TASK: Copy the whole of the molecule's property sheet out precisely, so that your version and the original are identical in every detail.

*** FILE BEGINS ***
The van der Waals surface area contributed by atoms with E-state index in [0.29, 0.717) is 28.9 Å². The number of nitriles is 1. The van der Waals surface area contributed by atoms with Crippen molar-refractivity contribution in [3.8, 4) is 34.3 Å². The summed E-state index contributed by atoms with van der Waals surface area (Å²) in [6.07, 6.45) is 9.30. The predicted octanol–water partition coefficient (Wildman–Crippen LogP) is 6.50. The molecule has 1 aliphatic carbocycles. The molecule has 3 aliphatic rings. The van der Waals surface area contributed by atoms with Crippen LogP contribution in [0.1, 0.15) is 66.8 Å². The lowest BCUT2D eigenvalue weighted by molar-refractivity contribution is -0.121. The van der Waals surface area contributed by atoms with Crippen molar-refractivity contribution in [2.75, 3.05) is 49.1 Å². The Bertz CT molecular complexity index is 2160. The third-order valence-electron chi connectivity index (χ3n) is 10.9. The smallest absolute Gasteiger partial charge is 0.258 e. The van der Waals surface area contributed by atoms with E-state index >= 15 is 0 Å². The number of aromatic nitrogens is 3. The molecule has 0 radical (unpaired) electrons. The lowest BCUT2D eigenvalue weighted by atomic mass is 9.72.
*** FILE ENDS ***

The van der Waals surface area contributed by atoms with E-state index in [0.29, 0.717) is 28.9 Å². The number of nitriles is 1. The van der Waals surface area contributed by atoms with Crippen molar-refractivity contribution in [3.8, 4) is 34.3 Å². The summed E-state index contributed by atoms with van der Waals surface area (Å²) in [6.07, 6.45) is 9.30. The predicted octanol–water partition coefficient (Wildman–Crippen LogP) is 6.50. The molecule has 1 aliphatic carbocycles. The molecule has 3 aliphatic rings. The van der Waals surface area contributed by atoms with Crippen LogP contribution in [0.1, 0.15) is 66.8 Å². The lowest BCUT2D eigenvalue weighted by molar-refractivity contribution is -0.121. The van der Waals surface area contributed by atoms with Crippen molar-refractivity contribution in [2.75, 3.05) is 49.1 Å². The Bertz CT molecular complexity index is 2160. The third-order valence-electron chi connectivity index (χ3n) is 10.9. The smallest absolute Gasteiger partial charge is 0.258 e. The van der Waals surface area contributed by atoms with E-state index >= 15 is 0 Å². The number of aromatic nitrogens is 3. The molecule has 0 radical (unpaired) electrons. The lowest BCUT2D eigenvalue weighted by atomic mass is 9.72.